The Democracy Journal
Search Site
Get Involved
This form does not yet contain any fields.
    Support the PJRC

    Support the PJRC for continued original analysis on ending the wars, funding domestic priorities and preserving civil liberties.

    Make a contribution to benefit the PJRC now! 

    Conferences & Events

    Tom Hayden speaks in Port Huron, MI, in celebration of the 50th anniversary of the Port Huron Statement.

    Invite Tom Hayden to speak in your town! 



    Follow Tom


    Contact Us
    This form does not yet contain any fields.

      The Inconvenient Truths of South Central 1992

      For the true history of Los Angeles gang truces and police reform, please see Street Wars by Tom Hayden.Most of the widespread commemorative discussion of South Central’s 1992 has missed three very important lessons:

      First, the Crips-Bloods truce occurred before the April 29 Simi Valley not-guilty verdicts in the Rodney King beating case. Helped along by Jim Brown, as many as 200 young men boarded buses and traveled to City Hall, where they testified to a nervous City Council that they were trying to end their feud, and asked for city resources to rebuild the communities they had damaged. The Council brushed them off. On the following day, April 29, the upheaval began after the jury verdicts came down. At the time, the LAPD falsely accused street gangs for causing the rebellion, a claim refuted in Lou Cannon’s book several years later. It became illegitimate for city officials to work with gang members or reforming gang members, at the very moment that a historic gang peace process needed to be nourished.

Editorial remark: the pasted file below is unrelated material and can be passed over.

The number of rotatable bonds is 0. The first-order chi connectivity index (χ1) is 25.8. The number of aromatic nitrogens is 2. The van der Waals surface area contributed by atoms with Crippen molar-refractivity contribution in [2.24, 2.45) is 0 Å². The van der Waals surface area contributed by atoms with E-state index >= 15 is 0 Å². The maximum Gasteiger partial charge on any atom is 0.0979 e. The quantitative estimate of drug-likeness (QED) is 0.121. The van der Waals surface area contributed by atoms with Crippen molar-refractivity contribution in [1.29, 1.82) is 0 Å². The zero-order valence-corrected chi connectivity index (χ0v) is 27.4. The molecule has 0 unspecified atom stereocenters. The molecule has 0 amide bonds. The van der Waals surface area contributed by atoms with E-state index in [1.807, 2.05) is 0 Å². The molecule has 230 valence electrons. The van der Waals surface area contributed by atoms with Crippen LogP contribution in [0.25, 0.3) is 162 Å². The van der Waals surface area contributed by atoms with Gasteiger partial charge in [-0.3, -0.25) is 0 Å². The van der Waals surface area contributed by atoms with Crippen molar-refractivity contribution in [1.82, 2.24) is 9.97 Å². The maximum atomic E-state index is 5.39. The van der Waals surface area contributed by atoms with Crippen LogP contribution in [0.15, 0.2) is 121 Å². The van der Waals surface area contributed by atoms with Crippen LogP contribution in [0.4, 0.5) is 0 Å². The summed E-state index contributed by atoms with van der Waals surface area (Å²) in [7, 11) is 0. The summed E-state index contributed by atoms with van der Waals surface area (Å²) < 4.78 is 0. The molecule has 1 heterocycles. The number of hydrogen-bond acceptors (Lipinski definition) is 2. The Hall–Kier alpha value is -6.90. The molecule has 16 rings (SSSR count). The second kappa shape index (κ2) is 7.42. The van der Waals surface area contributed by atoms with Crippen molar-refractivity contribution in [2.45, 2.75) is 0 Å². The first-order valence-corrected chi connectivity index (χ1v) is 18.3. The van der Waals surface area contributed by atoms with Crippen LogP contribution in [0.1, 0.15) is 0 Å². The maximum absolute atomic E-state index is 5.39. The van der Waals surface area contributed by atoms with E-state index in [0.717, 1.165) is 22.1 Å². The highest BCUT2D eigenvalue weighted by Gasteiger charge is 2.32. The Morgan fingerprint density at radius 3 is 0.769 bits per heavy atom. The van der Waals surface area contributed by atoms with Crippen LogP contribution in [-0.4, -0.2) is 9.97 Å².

Second, America’s urban policy agenda shifted to private market-driven notions in place of government-sponsored programs, and the corporate agenda ended in utter failure without the slightest public reflection. “Rebuild LA” was launched by Republican Orange County businessman Peter Ueberroth with the state goals of $6 billion in private investment in South Central, and 74,000 new jobs, in five years. The privatization scheme closed its doors two years later. Instead of 50,000 new jobs in rebuilding, South Central lost a net 55,000 jobs between 1992 and 1999. The promised $6 billion in new investment turned out to be $389 million five years later, most of it outside the riot-zone.

      Third, despite the abandonment by city developers, the gang truce resulted in a reduction in South Central homicides from 466 in 1992 to 223 by 1998. As it was forgotten, a new cycle of violence began. Sixteen years later, on February 13, 2008, the City Council and Mayor acted to adopt a community-based intervention model for curbing gang violence, drafted with the input of many survivors of 1992.

      PrintView Printer Friendly Version

      EmailEmail Article to Friend

      References (1)

      References allow you to track sources for this article, as well as articles that were written in response to this article.
      • Response
        The riots and rebellion after the Rodney King beating exposed evils deeply rooted in the structures of this society. They were a reaction not only to the police beating of one more black man. They demonstrate that police abuse and urban issues like equal access to public resources, including transportation and ...

      Reader Comments

      There are no comments for this journal entry. To create a new comment, use the form below.

      PostPost a New Comment

      Enter your information below to add a new comment.
      Author Email (optional):
      Author URL (optional):
      All HTML will be escaped. Hyperlinks will be created for URLs automatically.